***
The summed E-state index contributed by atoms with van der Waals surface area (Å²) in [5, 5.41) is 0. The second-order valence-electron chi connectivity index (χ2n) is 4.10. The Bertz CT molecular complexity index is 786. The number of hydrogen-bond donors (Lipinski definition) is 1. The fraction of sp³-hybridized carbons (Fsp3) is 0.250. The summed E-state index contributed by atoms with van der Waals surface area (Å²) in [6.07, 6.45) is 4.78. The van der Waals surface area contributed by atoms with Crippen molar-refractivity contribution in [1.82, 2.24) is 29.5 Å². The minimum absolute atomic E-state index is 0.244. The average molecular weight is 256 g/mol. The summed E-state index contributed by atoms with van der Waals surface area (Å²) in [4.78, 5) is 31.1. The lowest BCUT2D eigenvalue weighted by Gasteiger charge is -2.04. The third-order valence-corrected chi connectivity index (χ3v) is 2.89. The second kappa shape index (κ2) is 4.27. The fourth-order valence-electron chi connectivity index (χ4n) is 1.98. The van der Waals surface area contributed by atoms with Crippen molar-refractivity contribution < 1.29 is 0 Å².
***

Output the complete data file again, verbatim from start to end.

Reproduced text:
The summed E-state index contributed by atoms with van der Waals surface area (Å²) in [5, 5.41) is 0. The second-order valence-electron chi connectivity index (χ2n) is 4.10. The Bertz CT molecular complexity index is 786. The number of hydrogen-bond donors (Lipinski definition) is 1. The fraction of sp³-hybridized carbons (Fsp3) is 0.250. The summed E-state index contributed by atoms with van der Waals surface area (Å²) in [6.07, 6.45) is 4.78. The van der Waals surface area contributed by atoms with Crippen molar-refractivity contribution in [1.82, 2.24) is 29.5 Å². The minimum absolute atomic E-state index is 0.244. The average molecular weight is 256 g/mol. The summed E-state index contributed by atoms with van der Waals surface area (Å²) in [4.78, 5) is 31.1. The lowest BCUT2D eigenvalue weighted by Gasteiger charge is -2.04. The third-order valence-corrected chi connectivity index (χ3v) is 2.89. The second kappa shape index (κ2) is 4.27. The fourth-order valence-electron chi connectivity index (χ4n) is 1.98. The van der Waals surface area contributed by atoms with Crippen molar-refractivity contribution < 1.29 is 0 Å².